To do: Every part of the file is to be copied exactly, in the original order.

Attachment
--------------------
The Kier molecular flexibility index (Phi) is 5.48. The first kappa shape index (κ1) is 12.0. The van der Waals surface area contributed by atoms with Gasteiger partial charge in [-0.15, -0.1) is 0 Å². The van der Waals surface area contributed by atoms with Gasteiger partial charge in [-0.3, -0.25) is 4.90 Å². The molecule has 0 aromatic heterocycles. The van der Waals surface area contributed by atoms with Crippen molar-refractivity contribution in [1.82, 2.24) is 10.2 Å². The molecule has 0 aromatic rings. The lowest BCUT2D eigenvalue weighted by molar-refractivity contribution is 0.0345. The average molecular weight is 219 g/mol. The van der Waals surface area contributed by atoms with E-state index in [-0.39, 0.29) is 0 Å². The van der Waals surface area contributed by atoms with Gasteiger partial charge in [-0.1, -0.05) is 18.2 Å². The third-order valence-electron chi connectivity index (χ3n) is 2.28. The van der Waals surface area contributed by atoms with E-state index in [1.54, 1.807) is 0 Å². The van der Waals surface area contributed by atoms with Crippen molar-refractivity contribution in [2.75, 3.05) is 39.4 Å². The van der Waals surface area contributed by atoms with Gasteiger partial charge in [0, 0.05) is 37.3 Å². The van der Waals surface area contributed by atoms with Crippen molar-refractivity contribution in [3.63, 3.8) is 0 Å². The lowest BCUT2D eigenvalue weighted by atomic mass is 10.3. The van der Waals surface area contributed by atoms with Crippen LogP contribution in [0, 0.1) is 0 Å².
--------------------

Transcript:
The Kier molecular flexibility index (Phi) is 5.48. The first kappa shape index (κ1) is 12.0. The van der Waals surface area contributed by atoms with Gasteiger partial charge in [-0.15, -0.1) is 0 Å². The van der Waals surface area contributed by atoms with Gasteiger partial charge in [-0.3, -0.25) is 4.90 Å². The molecule has 0 aromatic heterocycles. The van der Waals surface area contributed by atoms with Crippen molar-refractivity contribution in [1.82, 2.24) is 10.2 Å². The molecule has 0 aromatic rings. The lowest BCUT2D eigenvalue weighted by molar-refractivity contribution is 0.0345. The average molecular weight is 219 g/mol. The van der Waals surface area contributed by atoms with E-state index in [-0.39, 0.29) is 0 Å². The van der Waals surface area contributed by atoms with Gasteiger partial charge in [-0.1, -0.05) is 18.2 Å². The third-order valence-electron chi connectivity index (χ3n) is 2.28. The van der Waals surface area contributed by atoms with E-state index in [1.54, 1.807) is 0 Å². The van der Waals surface area contributed by atoms with Crippen molar-refractivity contribution in [2.75, 3.05) is 39.4 Å². The van der Waals surface area contributed by atoms with Gasteiger partial charge in [0, 0.05) is 37.3 Å². The van der Waals surface area contributed by atoms with Crippen molar-refractivity contribution in [3.63, 3.8) is 0 Å². The lowest BCUT2D eigenvalue weighted by atomic mass is 10.3. The van der Waals surface area contributed by atoms with Crippen LogP contribution in [0, 0.1) is 0 Å².